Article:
The rate of fraud continues to rise in the United States, as does the level of sophistication used by scammers. However, knowing what to look for can be your best defense against becoming a victim. Protect yourself or a loved one from fraud by learning more about the common tactics used by scammers.
Common Types of Elder Fraud
A favorite amongst scammers, older adults are approached with an urgent request to purchase or reload an existing a gift card. The reasons for the request vary, but may include paying an overdue bill, other type of debt, to avoid losing insurance, or to claim a prize.
Scammers typically contact their victims by phone, or by sending a text or email. It is not uncommon for scammers to pose as a grandchild that asks for financial help in the form of gift cards. The AARP explains that gift cards are intended as gifts, not as a way to pay bills and fees, or to claim a larger prize.
Another frequent scam that targets older adults, robocalls have grown more sophisticated as technology has evolved. Common ploys range from warranty expirations (car or electronic equipment) to warnings from government agencies like the IRS and the Social Security Administration.
According to the National Council on Aging, another popular scam involves asking “Can you hear me?” The scammer then records the person saying yes, which can be used to authorize payments on credit cards that have been stolen.
“Spoofing” involves showing fake information on your caller ID, so it appears the call is coming from a trusted source. For instance, scammers trying to impersonate a government agency like the IRS or Social Security Administration, might use a 202 area code. Phone calls that appear to come from your local area is called neighborhood spoofing.
Hijacking Account Credentials
Food and grocery delivery services are a wonderful option for individuals who are either crunched for time, or cannot leave home due to an illness or lack of mobility. Unfortunately, the popularity of Instacart, Uber Eats, DoorDash and GrubHub has led to a new type of fraud. Tech-savvy thieves have been targeting and stealing the account credentials for non-financial accounts. Once they gain access to the account, thieves can order groceries, or have a lobster dinner delivered to their doorstep. More concerning, they may also be able to steal credit card or bank account information.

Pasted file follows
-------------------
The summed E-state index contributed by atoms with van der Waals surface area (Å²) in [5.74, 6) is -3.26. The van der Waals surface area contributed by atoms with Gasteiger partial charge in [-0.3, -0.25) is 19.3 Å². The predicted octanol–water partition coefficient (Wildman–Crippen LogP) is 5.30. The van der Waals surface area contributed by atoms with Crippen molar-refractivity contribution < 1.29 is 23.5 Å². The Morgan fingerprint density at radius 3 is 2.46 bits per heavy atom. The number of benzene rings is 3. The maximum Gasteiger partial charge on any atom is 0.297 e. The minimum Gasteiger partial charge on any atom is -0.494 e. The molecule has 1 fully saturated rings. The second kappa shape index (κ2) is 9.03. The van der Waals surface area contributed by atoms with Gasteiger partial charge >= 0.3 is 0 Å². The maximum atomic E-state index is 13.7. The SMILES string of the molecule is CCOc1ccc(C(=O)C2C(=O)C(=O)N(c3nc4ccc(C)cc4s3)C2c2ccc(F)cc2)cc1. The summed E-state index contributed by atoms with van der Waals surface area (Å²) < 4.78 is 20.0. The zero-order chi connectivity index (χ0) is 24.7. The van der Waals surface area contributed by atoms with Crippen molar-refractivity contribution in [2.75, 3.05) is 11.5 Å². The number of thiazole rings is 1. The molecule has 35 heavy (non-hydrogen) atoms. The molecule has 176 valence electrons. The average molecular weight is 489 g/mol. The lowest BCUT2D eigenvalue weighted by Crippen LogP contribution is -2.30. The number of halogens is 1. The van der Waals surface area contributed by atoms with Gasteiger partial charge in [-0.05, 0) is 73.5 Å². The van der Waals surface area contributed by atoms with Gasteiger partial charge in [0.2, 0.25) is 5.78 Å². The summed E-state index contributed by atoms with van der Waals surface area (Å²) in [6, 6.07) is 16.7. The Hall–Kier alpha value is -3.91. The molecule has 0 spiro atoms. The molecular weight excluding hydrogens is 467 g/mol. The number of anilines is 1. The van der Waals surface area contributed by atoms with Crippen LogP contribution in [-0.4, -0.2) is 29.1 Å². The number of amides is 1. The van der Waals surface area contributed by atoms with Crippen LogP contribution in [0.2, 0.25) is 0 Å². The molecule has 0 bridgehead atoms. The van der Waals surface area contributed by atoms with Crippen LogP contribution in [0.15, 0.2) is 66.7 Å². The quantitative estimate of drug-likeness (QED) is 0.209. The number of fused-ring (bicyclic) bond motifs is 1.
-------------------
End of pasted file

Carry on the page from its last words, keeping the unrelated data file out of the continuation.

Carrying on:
Fake Tech Support
This scam is particularly effective with older adults, who often lack computer knowledge. Scammers make contact either by phone or email, or through a pop-up window on the computer in question. The message typically states that a problem has been detected on the computer, with instructions to call a helpline for assistance.
Once contact has made, scammers will try a variety of schemes to gain access to your computer and/or credit card information. These may include asking to remote into your computer, which will enable them to access the information stored on that computer, as well as any computers it is networked to. Other tactics include enrolling you in a fake warranty program, or asking you to pay a one-time fee to resolve the imaginary issue on your computer.
Strategies to Protect Older Adults from Fraud
While the rate of fraud is on the rise, there are practical steps you can take to protect yourself, or a loved one, from becoming a victim.
Review Accounts Regularly
Get into the habit of checking your financial accounts regularly. If you notice any discrepancies or unauthorized charges, contact your financial institution immediately. If you are helping your parent or loved one with their bills, familiarize yourself with the types of transactions that occur normally, and speak up if you notice anything out of the ordinary.
Do Not Mail/Do Not Call
There are multiple ways you can block both mail and phone solicitations. The most well-known is the National Do Not Call Registry. You can register for free by either visiting donotcall.gov or calling 1-888-382-1222 from the number you want to register. Keep in mind that the Do Not Call Registry will only restrict sales calls – not political, charity or robocalls. You can read how to block robocalls on the Federal Trade Commission’s website.
You can remove yourself from direct mail lists by visiting the Direct Marketing Association’s website. You will need to create an account, but once registered you can add yourself, as well as a loved one to their do not mail list.
Look for clues that a piece of communication – be it a phone call, email, or text, is fake. Is the sender’s email address spelled correctly (i.e. email@example.com vs. firstname.lastname@example.org)? Similarly, do the links appear to be legitimate? Do you recognize the phone number -- is it in your address book? When in doubt, don’t click on links or attachments, and don’t answer the phone. If you are caring for an older adult, let them know what to look for, and ask them to check with you if they aren’t sure.
From opening a separate account that you use to make online purchases to setting up fraud alerts, there are several steps you can take at your bank to safeguard your accounts, or the accounts of an older loved one. Since each bank handles fraud protection differently, contact your bank’s customer service team to review what options are available.
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